Good company in a journey makes the way seem shorter. — Izaak Walton
Leaders in the field of education have spent lots of time addressing the question of assessment, standardized testing, and reporting grades. Why? Because they believe grades motivate. Many educators are rethinking this theory and consider it shortsighted. Teachers and even whole schools are dedicating time to discussing intrinsic motivation. What makes students want to do their very best? Are there ways in which we stifle this? Inevitably, grades and rankings weave their way into conversations.
In most schools across America, a student’s work boils down to one thing, a grade, which represents everything about the child’s progress in a class and, collectively, during a school year. Most people say, “So what, shouldn’t the best student be rewarded?” “How else are we going to know how a student is performing and what they learned?” More often, educators are realizing grades are subjective, arbitrary and, often, demoralizing. Whether an “A” or a “D”, grades serve to squelch motivation, limit possibilities, and ignore a student’s learning path. Grades either open or close doors, as they become gatekeepers to colleges and careers.
Progressive schools around the world and in our very communities are built on ideas, challenges, and reflective engagement. Among these ideas is the abandonment of grades wholly or partially. Instead, educators in these schools compose narrative reports and often, with older students’ self-reflection in mind, provide an individualized and comprehensive evaluation. They rarely assign grades and always provide a lengthy look at the whole person in the context of academic, social, and emotional learning.
There is no limit to what can be learned when the race to the best grades is removed from the equation. When students can dig in without fear of failing or slipping in class rank anxiousness disappears and the floodgates open. Teachers are assured learning happens because interest builds and risks are taken. Students are not hampered by an impending grade. Even when grades are a part of a student’s life, as is the case at Voyagers’ Community School’s (VCS) High School in Eatontown, grading becomes a group project. Students create rubrics, grade themselves and others, and defend their position regarding grades. High schoolers are encouraged to debate assigned grades.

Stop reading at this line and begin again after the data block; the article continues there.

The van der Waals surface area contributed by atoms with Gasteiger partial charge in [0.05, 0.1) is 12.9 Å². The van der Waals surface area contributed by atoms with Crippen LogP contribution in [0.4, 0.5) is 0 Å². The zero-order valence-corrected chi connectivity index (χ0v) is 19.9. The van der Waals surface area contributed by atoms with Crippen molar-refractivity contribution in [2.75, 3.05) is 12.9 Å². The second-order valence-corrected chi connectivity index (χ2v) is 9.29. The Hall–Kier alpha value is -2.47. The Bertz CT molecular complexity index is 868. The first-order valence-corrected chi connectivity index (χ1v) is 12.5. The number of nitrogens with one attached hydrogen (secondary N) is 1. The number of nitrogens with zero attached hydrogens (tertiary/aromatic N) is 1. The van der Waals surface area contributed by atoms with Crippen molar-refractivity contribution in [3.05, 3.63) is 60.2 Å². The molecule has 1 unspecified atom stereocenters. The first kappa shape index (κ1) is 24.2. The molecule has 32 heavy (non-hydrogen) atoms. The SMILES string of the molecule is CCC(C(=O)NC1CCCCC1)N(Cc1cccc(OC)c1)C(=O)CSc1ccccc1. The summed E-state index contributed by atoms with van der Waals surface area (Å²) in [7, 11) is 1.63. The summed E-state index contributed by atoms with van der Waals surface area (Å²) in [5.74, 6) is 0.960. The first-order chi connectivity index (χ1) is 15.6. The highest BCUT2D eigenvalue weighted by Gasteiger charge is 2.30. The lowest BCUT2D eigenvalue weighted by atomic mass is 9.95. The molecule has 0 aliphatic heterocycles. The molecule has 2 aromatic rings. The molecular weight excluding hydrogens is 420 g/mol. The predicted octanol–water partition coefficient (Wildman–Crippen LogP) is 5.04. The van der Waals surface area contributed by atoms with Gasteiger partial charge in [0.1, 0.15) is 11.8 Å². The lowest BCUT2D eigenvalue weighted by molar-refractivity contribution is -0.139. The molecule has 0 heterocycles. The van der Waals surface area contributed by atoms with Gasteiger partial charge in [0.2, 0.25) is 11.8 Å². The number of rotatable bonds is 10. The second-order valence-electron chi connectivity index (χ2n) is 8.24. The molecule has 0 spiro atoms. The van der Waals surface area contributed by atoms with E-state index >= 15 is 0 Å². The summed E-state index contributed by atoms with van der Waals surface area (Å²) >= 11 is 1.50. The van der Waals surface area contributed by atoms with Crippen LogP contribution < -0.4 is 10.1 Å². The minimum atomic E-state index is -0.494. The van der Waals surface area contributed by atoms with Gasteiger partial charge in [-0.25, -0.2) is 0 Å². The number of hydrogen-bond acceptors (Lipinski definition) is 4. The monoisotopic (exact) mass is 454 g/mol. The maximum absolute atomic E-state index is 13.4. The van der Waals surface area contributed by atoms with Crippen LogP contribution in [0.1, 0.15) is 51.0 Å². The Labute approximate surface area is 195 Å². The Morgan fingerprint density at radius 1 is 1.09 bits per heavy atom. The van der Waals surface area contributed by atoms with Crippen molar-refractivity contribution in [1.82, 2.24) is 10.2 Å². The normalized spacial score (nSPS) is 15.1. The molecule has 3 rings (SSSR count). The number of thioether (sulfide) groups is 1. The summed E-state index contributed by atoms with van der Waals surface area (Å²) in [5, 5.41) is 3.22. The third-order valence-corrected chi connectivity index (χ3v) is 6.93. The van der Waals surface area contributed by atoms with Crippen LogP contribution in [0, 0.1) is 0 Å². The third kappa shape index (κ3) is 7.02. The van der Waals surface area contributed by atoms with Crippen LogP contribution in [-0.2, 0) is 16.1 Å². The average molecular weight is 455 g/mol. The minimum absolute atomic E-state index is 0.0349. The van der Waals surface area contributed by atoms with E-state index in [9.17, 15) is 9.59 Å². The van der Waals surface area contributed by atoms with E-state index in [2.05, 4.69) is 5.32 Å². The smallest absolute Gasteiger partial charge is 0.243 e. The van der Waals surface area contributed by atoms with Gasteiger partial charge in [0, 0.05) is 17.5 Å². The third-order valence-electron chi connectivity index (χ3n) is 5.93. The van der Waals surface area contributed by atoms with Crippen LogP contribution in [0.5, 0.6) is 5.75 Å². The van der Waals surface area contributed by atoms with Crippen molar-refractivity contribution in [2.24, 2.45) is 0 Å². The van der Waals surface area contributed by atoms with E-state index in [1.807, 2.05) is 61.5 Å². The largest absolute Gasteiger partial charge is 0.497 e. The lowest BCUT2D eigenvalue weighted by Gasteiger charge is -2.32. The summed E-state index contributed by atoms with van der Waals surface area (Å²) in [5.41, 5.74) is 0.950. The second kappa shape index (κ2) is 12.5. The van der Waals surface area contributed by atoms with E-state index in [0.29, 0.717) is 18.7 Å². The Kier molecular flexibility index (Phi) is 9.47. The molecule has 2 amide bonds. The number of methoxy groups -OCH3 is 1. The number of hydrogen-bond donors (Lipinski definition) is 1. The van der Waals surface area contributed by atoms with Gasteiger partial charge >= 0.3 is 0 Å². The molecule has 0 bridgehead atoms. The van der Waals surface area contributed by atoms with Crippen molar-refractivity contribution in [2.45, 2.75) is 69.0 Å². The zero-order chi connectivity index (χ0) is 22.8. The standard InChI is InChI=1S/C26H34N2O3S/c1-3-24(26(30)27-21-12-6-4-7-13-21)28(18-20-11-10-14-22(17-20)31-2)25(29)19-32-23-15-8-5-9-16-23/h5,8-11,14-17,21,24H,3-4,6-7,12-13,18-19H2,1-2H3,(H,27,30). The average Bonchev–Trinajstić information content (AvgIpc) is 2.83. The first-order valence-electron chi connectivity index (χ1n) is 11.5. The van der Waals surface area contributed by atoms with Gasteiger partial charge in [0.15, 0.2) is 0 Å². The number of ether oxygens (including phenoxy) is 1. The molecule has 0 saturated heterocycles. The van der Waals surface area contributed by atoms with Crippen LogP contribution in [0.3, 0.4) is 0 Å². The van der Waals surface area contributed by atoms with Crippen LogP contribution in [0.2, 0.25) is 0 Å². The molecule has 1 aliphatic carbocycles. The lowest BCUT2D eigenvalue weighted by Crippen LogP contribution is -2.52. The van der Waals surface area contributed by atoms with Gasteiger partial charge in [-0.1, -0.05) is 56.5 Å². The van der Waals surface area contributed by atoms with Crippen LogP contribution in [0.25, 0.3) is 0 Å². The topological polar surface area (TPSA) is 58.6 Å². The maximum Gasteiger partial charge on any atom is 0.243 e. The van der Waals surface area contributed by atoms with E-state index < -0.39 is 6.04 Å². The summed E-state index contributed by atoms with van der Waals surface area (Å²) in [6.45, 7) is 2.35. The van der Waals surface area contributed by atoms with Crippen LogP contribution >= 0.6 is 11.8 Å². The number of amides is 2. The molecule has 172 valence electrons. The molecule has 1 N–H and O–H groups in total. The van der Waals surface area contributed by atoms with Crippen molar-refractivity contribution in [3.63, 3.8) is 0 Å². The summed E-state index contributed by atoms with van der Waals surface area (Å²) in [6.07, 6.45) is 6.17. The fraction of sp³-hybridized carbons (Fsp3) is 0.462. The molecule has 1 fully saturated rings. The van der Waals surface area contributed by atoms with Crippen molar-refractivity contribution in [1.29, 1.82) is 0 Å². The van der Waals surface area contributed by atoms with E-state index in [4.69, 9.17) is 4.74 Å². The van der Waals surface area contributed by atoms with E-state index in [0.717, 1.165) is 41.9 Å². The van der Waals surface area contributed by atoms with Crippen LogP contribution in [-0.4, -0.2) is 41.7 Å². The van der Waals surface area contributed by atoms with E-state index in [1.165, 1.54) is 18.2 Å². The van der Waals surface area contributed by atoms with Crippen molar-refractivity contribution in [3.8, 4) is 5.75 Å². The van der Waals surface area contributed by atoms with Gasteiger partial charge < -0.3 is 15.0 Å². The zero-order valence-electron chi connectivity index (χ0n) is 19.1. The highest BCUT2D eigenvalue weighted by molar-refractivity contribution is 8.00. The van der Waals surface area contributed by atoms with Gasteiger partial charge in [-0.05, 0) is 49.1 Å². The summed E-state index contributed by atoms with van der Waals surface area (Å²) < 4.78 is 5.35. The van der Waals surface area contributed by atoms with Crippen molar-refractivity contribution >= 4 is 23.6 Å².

So, what about teaching at a progressive school where content and student engagement rather than grades prove a teacher’s worth? This is a challenging job. Faculty members are asked to keep students’ interests at the fore and to incorporate the skills they need to learn. The conversations that are typical among teachers include constant questions, recap, and “what ifs”. Teams of teachers talk about what they heard; how they, compared to their colleagues, interpret what they heard; what it means; and where to go next. Designing and delivering a class that is flexible yet structured, deep without preconceived notions, and student-directed is not for the faint-hearted. As a humanities teacher entering a two-hour class without a sure plan, I often feel like I do when I fly a stunt kite. “Where in the world is it going and how do I keep it in flight?” It’s exhausting, energizing, and always interesting. No class is like another. Some are stupendous. This is not because I was on my game, it’s because together we, the students, and teachers, connected well beyond that which is typically evaluative.
At VCS we invest an inordinate number of hours in narrative documentation for all of our students and students demonstrate learning through the use of digital portfolios. We skip grading for all students through eighth-grade; translate work to grades for 7th and 8th graders applying to local schools and academies; and grade high school students over stretches of time, with their help. In an hour or two, a parent can see and, in conversation with a student, understand what has been learned. This is far more informative than any single grade or collection of grades. It is far more reflective of a teacher’s ability to engage, motivate, and inspire students. Narrative reporting can be implemented in any classroom, or school-wide, with a shift of perspective. In this way, teachers and students are rewarded.
In this environment, grades become one piece of a larger narrative, as teachers keep detailed notes and students and teachers populate individual digital portfolios that show and tell the topics and ideas being explored and the work being done. Of greater importance, students and teachers openly question each other’s thinking, work, and contribution to the learning environment. This goes well beyond the competition that comes with grades. Students are motivated because they see themselves in a broader world outside of themselves and they want to be a part of the conversation. Through this interplay students become passionate learners, who know themselves deeply, direct themselves, take criticism, and push to improve. This can’t be graded and shouldn’t be undervalued.